Oppenheimer is a critically acclaimed film. It’s not the best or highest grossing film of the year, but it’s a phenomenon.
The story involves war, the atrocity of the atomic bomb, human suffering. And there are moments during which Florence Pugh is unclothed.
To most mature adults, a couple of minutes of nudity in a three-hour film is no big deal. Boobs exist. It’s fine.
If you are a deeply troubled person — or married to one — however, it’s a problem. And that’s how one woman’s alarming TikTok has made the rounds on social media this week.
Sometimes, we have to acknowledge that a deeply harmful person is going through some painful inner turmoil.
That doesn’t excuse their actions if they are making the world a worse place. But it helps explain why they are lashing out.
And that, unfortunately, is exactly what is going on with TikTok user @thatsnotlove, Jourdan Kehr of West Virginia.
Jourdan has devoted her entire brand to pushing the idea that pornography is evil.
We’re not talking about someone talking about abuse or corruption from porn studios.
She conflates what consenting adults do on camera with human trafficking, CSAM, and pedophilia.
Now, it seems that she is extending the “porn” label and all of the alleged destruction that goes with it to the appearance of bare breasts.
Like, bare breasts in a normal movie.
Specifically, Florence Pugh’s breasts in this summer’s Oppenheimer. A film about war and the invention of the nuclear bomb, and this (we shudder to say) “influencer” feels concerned about breasts.
If you watch the now-deleted video of Jourdan ranting about how she protected her husband from briefly seeing another woman’s breasts, you might not realize what she’s talking about at first.
She describes a fear that her husband will be “triggered” during the film, and how he rests his head on her shoulder during certain scenes.
You might assume that she’s talking about the film’s depiction of suicide. That can be triggering. Or the war. Or he could have epilepsy! Instead, it’s about the unmitigated horror of … the human body.
“Okay so I research everything before we watch it but especially this movie,” Jourdan noted.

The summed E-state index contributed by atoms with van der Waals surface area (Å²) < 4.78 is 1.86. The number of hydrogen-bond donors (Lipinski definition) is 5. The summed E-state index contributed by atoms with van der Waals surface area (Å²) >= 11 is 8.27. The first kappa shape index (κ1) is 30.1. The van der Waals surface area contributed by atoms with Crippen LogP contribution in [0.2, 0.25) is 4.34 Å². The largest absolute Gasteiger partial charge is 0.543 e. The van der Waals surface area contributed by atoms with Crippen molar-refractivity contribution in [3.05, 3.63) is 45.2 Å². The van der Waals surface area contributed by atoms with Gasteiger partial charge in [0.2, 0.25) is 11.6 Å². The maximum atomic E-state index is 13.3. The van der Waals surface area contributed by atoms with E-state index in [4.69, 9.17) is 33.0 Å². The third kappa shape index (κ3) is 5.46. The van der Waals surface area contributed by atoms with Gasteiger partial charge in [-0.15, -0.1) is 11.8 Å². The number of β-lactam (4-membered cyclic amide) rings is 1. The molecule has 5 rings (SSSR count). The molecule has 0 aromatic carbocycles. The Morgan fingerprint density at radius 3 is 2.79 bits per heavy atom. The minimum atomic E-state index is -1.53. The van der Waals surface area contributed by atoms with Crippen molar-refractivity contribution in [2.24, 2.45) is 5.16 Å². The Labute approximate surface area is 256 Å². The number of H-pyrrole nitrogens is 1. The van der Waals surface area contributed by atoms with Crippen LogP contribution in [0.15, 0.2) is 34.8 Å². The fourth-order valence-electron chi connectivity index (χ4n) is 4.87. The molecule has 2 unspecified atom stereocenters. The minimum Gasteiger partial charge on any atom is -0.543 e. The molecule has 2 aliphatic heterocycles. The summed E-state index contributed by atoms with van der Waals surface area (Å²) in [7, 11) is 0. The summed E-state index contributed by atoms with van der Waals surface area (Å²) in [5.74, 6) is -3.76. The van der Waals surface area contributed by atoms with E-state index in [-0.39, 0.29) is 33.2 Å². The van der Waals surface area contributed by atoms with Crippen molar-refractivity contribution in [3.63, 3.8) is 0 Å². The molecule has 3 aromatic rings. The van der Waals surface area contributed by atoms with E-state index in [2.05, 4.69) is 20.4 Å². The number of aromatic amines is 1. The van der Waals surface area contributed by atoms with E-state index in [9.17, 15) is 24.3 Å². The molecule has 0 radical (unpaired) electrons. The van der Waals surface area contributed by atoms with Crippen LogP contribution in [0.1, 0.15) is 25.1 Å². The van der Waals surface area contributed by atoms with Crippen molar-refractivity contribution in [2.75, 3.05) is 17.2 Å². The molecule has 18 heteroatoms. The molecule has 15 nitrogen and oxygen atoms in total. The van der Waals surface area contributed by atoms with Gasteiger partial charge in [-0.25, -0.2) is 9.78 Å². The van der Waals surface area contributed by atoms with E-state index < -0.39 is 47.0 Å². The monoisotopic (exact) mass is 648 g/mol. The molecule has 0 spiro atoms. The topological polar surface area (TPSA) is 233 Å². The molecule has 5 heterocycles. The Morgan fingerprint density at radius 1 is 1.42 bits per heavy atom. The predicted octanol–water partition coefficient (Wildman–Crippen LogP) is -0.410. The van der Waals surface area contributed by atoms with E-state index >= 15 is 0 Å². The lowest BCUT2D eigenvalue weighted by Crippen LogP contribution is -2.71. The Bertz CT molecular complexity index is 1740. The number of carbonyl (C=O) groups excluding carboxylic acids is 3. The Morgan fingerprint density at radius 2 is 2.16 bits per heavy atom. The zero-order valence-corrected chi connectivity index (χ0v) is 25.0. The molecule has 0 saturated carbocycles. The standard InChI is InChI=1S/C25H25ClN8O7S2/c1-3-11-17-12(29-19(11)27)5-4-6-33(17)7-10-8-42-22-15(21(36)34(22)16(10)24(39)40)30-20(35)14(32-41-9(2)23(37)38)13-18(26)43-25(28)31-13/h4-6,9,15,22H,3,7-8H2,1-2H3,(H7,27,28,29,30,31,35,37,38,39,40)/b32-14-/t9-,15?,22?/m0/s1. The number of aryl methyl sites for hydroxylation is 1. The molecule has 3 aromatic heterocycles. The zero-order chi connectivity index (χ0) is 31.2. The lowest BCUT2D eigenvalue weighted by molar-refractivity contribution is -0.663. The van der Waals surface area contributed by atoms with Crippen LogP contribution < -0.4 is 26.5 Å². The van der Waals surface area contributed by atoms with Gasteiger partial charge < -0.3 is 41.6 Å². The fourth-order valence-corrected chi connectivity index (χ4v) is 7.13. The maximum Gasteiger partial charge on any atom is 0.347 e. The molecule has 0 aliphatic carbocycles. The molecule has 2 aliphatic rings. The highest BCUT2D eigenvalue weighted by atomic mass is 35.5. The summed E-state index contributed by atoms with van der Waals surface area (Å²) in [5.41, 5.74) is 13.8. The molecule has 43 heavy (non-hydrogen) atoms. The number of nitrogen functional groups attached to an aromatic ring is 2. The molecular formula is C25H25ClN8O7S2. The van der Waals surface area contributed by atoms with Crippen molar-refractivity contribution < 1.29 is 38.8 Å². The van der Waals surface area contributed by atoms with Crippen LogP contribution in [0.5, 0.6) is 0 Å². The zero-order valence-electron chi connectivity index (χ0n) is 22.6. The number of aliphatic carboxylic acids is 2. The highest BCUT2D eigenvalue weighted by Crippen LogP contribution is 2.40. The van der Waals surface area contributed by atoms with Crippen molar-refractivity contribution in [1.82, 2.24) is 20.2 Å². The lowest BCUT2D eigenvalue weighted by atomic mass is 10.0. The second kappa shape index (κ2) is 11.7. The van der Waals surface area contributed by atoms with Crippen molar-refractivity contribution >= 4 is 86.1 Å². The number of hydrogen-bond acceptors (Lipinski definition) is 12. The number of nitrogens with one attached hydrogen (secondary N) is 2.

“Obviously I heard about it, yes we wanted to see it, it has an amazing rating,” she added. “We prepared ourselves.”
Jourdan admitted: “I didn’t know when the scene was going to happen and I also didn’t understand how the scene was happening.”
After sharing that the sight of Florence Pugh seated topless in a chair was “difficult to avoid,” Jourdan explained how she and her husband always have a “game plan” when they do anything.
“We talk about things, like ‘What if you get triggered? What if I’d get triggered?’” she detailed, as if this were normal in this context.
That could be extremely sensible for someone with PTSD, with OCD, even with certain types of disordered eating. But those are … real problems. Problems that exist.
“When the scene came up, when things were happening, he literally closed his eyes and laid his head on my shoulder,” Jourdan shared.
“Then I would just let him know whenever it was over,” she detailed.
This would be a very sweet story if it were about a debilitating phobia. But this is not that.
“Have a plan and talk about it before you go,” she urged her followers.
As if this were a real problem that anyone in their right mind would need to prepare themselves for. It is not.
Meanwhile, her video broke containment. Instead of only the denizens of TikTok seeing her post, she became Twitter’s main character.
In a follow-up video, Jourdan doubled down on her absurd video, claiming that she suffered “betrayal trauma.” What?
“I went through betrayal trauma 10 months ago after nine years of marriage, 10 years of being in a completely monogamous relationship,” she described.
Oh no, did her husband cheat? (No)
“I was fully under the belief that he didn’t look at other women, he didn’t self pleasure at other women, porn was the furthest thing from my mind,” Jourdan described.
“I never would have thought or believed that he was using porn,” she said.
“But he was and I found out about it on September 17, 2022,” Jourdan recalled. “That was the hardest day of my life. It was the hardest following weeks and following months of my life.”
“Betrayal trauma has changed me as person inside and out,” Jourdan insisted.
“It put me through a lot of stress. It put me through a lot of pain,” she listed. Sure. “It put me through sickness. It put me through depression. Gave me a lot of stress and a lot of anxiety.”
We wish that she had gotten help for her obvious issues. Instead, she has chosen to make this her husband’s problem — and everyone else’s.
If you look at the rest of Jourdan’s TikTok page, you can see that it’s more of the same. She is clearly a deeply troubled person.
In various posts, she repeats alarming anti-sex worker talking points. These are the kinds that you see from the anti-sex worker hate groups who tried to pressure payment processors to shut down most of OnlyFans.
Whatever her underlying issues are, they are not an excuse for her spread of malice and misinformation. But we still hope that she can find help.
Just for the record, “porn addiction” doesn’t seem to be a real thing. Not according to, you know, the medical community. It’s mostly a right-wing talking point to shame people for human sexuality.
But Jourdan seems to believe that merely viewing pornography at all is a transgression.
Spouses can set boundaries for each other, sure. But this is a woman who desperately needs help, because normal and healthy expressions of human sexuality should not cause her “trauma.”
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